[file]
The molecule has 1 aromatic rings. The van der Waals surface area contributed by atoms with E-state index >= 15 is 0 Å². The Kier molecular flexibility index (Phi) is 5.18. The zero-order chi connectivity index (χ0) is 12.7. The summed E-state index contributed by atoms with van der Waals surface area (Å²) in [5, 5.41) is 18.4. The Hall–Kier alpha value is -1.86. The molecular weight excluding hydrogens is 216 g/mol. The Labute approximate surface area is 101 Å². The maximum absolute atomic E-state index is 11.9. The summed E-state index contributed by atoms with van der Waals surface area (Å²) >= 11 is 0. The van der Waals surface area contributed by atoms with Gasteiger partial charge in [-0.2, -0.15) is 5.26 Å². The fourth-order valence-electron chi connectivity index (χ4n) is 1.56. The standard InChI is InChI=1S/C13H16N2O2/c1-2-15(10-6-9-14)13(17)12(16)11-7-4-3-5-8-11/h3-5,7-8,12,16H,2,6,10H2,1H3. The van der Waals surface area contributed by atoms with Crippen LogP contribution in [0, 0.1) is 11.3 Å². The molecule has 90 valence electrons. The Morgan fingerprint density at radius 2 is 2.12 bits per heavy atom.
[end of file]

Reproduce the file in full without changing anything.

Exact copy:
The molecule has 1 aromatic rings. The van der Waals surface area contributed by atoms with E-state index >= 15 is 0 Å². The Kier molecular flexibility index (Phi) is 5.18. The zero-order chi connectivity index (χ0) is 12.7. The summed E-state index contributed by atoms with van der Waals surface area (Å²) in [5, 5.41) is 18.4. The Hall–Kier alpha value is -1.86. The molecular weight excluding hydrogens is 216 g/mol. The Labute approximate surface area is 101 Å². The maximum absolute atomic E-state index is 11.9. The summed E-state index contributed by atoms with van der Waals surface area (Å²) >= 11 is 0. The van der Waals surface area contributed by atoms with Gasteiger partial charge in [-0.2, -0.15) is 5.26 Å². The fourth-order valence-electron chi connectivity index (χ4n) is 1.56. The standard InChI is InChI=1S/C13H16N2O2/c1-2-15(10-6-9-14)13(17)12(16)11-7-4-3-5-8-11/h3-5,7-8,12,16H,2,6,10H2,1H3. The van der Waals surface area contributed by atoms with Crippen LogP contribution in [0, 0.1) is 11.3 Å². The molecule has 90 valence electrons. The Morgan fingerprint density at radius 2 is 2.12 bits per heavy atom.